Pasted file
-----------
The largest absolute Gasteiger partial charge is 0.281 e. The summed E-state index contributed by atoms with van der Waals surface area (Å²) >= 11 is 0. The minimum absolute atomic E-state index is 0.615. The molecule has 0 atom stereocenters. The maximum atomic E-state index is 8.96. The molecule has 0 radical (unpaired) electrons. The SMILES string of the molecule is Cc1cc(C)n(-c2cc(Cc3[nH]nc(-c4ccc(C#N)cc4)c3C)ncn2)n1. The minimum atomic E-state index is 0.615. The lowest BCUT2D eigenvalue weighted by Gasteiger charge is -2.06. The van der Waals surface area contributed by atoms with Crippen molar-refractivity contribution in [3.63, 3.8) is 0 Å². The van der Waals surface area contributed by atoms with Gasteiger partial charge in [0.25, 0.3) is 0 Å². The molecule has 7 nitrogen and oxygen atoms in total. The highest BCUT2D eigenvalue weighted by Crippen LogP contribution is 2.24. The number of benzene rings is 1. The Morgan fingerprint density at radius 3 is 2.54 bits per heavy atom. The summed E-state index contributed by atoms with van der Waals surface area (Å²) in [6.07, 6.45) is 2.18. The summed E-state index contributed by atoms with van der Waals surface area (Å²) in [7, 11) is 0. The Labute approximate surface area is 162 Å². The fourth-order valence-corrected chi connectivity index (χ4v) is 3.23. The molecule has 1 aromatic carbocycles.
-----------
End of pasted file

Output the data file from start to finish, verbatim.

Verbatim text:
The largest absolute Gasteiger partial charge is 0.281 e. The summed E-state index contributed by atoms with van der Waals surface area (Å²) >= 11 is 0. The minimum absolute atomic E-state index is 0.615. The molecule has 0 atom stereocenters. The maximum atomic E-state index is 8.96. The molecule has 0 radical (unpaired) electrons. The SMILES string of the molecule is Cc1cc(C)n(-c2cc(Cc3[nH]nc(-c4ccc(C#N)cc4)c3C)ncn2)n1. The minimum atomic E-state index is 0.615. The lowest BCUT2D eigenvalue weighted by Gasteiger charge is -2.06. The van der Waals surface area contributed by atoms with Crippen molar-refractivity contribution in [3.63, 3.8) is 0 Å². The van der Waals surface area contributed by atoms with Gasteiger partial charge in [0.25, 0.3) is 0 Å². The molecule has 7 nitrogen and oxygen atoms in total. The highest BCUT2D eigenvalue weighted by Crippen LogP contribution is 2.24. The number of benzene rings is 1. The Morgan fingerprint density at radius 3 is 2.54 bits per heavy atom. The summed E-state index contributed by atoms with van der Waals surface area (Å²) in [6.07, 6.45) is 2.18. The summed E-state index contributed by atoms with van der Waals surface area (Å²) in [7, 11) is 0. The Labute approximate surface area is 162 Å². The fourth-order valence-corrected chi connectivity index (χ4v) is 3.23. The molecule has 1 aromatic carbocycles.